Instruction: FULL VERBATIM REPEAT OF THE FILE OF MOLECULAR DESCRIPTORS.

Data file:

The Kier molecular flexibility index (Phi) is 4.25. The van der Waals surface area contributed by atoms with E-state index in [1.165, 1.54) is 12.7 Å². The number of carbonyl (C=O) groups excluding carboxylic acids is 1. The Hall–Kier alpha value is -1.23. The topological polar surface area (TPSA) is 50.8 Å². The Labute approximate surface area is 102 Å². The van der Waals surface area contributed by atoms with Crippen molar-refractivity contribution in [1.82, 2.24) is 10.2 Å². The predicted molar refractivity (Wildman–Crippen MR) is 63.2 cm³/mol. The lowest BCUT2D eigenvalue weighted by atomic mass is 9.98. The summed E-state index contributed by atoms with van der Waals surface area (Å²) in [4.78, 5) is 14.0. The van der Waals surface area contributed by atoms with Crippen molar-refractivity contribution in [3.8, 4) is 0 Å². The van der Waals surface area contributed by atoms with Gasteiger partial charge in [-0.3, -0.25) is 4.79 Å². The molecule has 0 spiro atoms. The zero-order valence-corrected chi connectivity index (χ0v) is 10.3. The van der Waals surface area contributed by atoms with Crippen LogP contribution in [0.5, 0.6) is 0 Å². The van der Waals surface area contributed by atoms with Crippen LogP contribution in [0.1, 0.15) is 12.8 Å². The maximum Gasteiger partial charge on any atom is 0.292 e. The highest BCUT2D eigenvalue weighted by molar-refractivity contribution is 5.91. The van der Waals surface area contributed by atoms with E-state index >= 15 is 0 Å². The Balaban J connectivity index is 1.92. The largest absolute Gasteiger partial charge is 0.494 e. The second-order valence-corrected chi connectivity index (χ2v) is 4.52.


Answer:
The Kier molecular flexibility index (Phi) is 4.25. The van der Waals surface area contributed by atoms with E-state index in [1.165, 1.54) is 12.7 Å². The number of carbonyl (C=O) groups excluding carboxylic acids is 1. The Hall–Kier alpha value is -1.23. The topological polar surface area (TPSA) is 50.8 Å². The Labute approximate surface area is 102 Å². The van der Waals surface area contributed by atoms with Crippen molar-refractivity contribution in [1.82, 2.24) is 10.2 Å². The predicted molar refractivity (Wildman–Crippen MR) is 63.2 cm³/mol. The lowest BCUT2D eigenvalue weighted by atomic mass is 9.98. The summed E-state index contributed by atoms with van der Waals surface area (Å²) in [4.78, 5) is 14.0. The van der Waals surface area contributed by atoms with Crippen molar-refractivity contribution in [3.8, 4) is 0 Å². The van der Waals surface area contributed by atoms with Gasteiger partial charge in [-0.3, -0.25) is 4.79 Å². The molecule has 0 spiro atoms. The zero-order valence-corrected chi connectivity index (χ0v) is 10.3. The van der Waals surface area contributed by atoms with Crippen LogP contribution in [0.5, 0.6) is 0 Å². The van der Waals surface area contributed by atoms with Crippen LogP contribution in [0.1, 0.15) is 12.8 Å². The maximum Gasteiger partial charge on any atom is 0.292 e. The highest BCUT2D eigenvalue weighted by molar-refractivity contribution is 5.91. The van der Waals surface area contributed by atoms with E-state index >= 15 is 0 Å². The Balaban J connectivity index is 1.92. The largest absolute Gasteiger partial charge is 0.494 e. The second-order valence-corrected chi connectivity index (χ2v) is 4.52.